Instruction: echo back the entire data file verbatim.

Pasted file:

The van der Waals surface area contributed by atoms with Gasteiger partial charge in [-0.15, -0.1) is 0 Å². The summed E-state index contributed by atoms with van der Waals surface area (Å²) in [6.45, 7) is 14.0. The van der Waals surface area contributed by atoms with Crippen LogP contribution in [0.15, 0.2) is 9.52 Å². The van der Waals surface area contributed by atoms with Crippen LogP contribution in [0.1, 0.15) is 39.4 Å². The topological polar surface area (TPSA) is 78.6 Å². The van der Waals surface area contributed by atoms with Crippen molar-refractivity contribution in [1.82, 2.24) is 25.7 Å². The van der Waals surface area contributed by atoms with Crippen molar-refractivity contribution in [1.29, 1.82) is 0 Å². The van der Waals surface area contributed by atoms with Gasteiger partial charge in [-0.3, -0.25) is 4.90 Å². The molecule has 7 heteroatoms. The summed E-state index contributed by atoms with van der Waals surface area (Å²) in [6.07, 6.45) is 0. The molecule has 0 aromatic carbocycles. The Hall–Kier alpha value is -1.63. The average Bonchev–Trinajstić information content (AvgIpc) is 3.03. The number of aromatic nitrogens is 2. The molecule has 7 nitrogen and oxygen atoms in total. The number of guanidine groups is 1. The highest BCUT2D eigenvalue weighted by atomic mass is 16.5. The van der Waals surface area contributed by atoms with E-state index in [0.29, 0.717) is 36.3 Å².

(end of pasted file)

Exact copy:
The van der Waals surface area contributed by atoms with Gasteiger partial charge in [-0.15, -0.1) is 0 Å². The summed E-state index contributed by atoms with van der Waals surface area (Å²) in [6.45, 7) is 14.0. The van der Waals surface area contributed by atoms with Crippen LogP contribution in [0.15, 0.2) is 9.52 Å². The van der Waals surface area contributed by atoms with Crippen LogP contribution in [0.1, 0.15) is 39.4 Å². The topological polar surface area (TPSA) is 78.6 Å². The van der Waals surface area contributed by atoms with Crippen molar-refractivity contribution in [1.82, 2.24) is 25.7 Å². The van der Waals surface area contributed by atoms with Crippen molar-refractivity contribution in [1.29, 1.82) is 0 Å². The van der Waals surface area contributed by atoms with Gasteiger partial charge in [-0.3, -0.25) is 4.90 Å². The molecule has 7 heteroatoms. The summed E-state index contributed by atoms with van der Waals surface area (Å²) in [6.07, 6.45) is 0. The molecule has 0 aromatic carbocycles. The Hall–Kier alpha value is -1.63. The average Bonchev–Trinajstić information content (AvgIpc) is 3.03. The number of aromatic nitrogens is 2. The molecule has 7 nitrogen and oxygen atoms in total. The number of guanidine groups is 1. The highest BCUT2D eigenvalue weighted by atomic mass is 16.5. The van der Waals surface area contributed by atoms with E-state index in [0.29, 0.717) is 36.3 Å².